Currently, hydropower provides 6% of the USA’s electrical power, and solar, biomass, wind and geothermal combined provide 3%.
Dismantled nuclear weapons provide 10%.
The ‘Megatons to Megawatts’ programme was instituted in the 1990s as a means to secure the weapons that both the US and Russsia had agreed to dismantle as a result of arms reduction treaties. What was initially seen as a massive security issue has been transformed into a cheap and plentiful supply of fissile material, and also led to huge financial savings from not having to secure and maintain the warheads themselves, along with their associated delivery systems. The scheme has been very successful – material from Russia’s ex-weapons currently provides 45% of the fuel in US reactors, with former American weapons providing a further 5%.
As conventional oil supplies peak, dismantling nuclear weapons and using their uranium in nuclear reactors makes extremely good economic and strategic sense. The highly enriched material in the warheads can be blended for use in civilian reactors, providing an excellent energy resource at a cheap net cost to society – all the hard work of mining, extracting and enriching has already been done. It also has a tangible benefit – after the uranium is blended, its purity falls from 90% to approximately 5%, and it is no longer usable in weapons. It is a win-win strategy for the increasingly resource constrained world we find ourselves moving into.
The current supplies of uranium, from the previous rounds of disarmament, are scheduled to run out in 2013. Interestingly, the US and Russia are currently negotiating a treaty to further reduce their stockpile of weapons. It would appear that Russia, along with being the world’s largest producer of oil, will be providing a significant percentage of the fissile material powering America’s reactors for quite some time to come.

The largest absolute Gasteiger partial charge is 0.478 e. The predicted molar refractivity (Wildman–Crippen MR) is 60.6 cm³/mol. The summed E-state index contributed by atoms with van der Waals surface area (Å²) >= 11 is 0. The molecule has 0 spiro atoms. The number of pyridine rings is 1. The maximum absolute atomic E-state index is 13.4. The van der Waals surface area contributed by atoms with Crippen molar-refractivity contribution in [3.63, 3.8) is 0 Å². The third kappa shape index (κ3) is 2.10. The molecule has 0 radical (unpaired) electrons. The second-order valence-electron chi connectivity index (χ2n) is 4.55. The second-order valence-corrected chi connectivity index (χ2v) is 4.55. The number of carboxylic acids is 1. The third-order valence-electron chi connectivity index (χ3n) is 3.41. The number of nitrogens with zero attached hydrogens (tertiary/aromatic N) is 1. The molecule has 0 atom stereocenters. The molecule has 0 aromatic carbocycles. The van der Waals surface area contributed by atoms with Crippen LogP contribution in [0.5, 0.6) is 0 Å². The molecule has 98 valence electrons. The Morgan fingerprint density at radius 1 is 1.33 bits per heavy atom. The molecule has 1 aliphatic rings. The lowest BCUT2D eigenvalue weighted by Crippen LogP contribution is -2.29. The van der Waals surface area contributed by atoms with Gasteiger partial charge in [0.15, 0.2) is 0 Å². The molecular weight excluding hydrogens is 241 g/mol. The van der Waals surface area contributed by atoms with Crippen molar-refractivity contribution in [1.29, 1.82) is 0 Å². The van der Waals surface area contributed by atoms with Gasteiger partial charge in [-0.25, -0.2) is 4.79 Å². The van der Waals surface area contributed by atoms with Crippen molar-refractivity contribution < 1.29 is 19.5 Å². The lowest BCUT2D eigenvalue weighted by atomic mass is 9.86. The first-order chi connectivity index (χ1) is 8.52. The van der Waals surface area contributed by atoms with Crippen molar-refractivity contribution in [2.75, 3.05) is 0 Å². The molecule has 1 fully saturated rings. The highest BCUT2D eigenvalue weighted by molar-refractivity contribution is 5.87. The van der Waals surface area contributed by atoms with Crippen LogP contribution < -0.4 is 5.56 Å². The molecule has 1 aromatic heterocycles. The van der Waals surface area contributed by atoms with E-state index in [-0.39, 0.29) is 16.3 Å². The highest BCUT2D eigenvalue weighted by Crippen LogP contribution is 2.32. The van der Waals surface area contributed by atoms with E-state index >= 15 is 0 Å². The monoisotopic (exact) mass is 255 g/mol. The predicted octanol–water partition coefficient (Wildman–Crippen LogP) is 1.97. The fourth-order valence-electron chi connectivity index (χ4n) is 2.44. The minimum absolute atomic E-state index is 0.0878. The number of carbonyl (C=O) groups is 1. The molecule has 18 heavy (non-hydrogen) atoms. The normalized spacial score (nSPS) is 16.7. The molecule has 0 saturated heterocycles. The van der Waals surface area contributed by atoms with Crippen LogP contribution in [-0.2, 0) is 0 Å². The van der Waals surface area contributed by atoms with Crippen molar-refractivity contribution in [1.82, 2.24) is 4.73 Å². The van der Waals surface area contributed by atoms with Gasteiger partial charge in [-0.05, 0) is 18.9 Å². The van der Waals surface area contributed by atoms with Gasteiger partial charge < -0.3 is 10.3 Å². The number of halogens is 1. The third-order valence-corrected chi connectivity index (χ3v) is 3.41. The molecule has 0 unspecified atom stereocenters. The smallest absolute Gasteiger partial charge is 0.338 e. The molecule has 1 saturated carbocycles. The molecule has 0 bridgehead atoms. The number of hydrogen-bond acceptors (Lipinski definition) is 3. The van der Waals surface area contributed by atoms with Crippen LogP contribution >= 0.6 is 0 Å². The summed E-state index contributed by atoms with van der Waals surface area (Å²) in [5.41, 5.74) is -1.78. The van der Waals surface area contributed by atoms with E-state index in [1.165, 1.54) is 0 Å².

To quote the New York Times, which has an excellent article on this:
“Treaties at the end of the cold war led to the decommissioning of thousands of warheads. Their energy-rich cores are converted into civilian reactor fuel.
In the United States, the agreements are portrayed as nonproliferation treaties — intended to prevent loose nukes in Russia.
In Russia, where the government argues that fissile materials are impenetrably secure already, the arms agreements are portrayed as a way to make it harder for the United States to reverse disarmament”
It appears both the US and Russia have been succeeded in portraying this in their respective countries as a victory, and one that enhances their security – a truly successful 21st century swords to plowshares.
about the author: Paddy Morris Based in Dublin, and having had an interest in environmental issues for almost 2 decades, Paddy will be blogging about a wide range of topics, with a focus on the old reliables of climate change and peak oil, along with a selection of interesting environmental and science stories from across the web.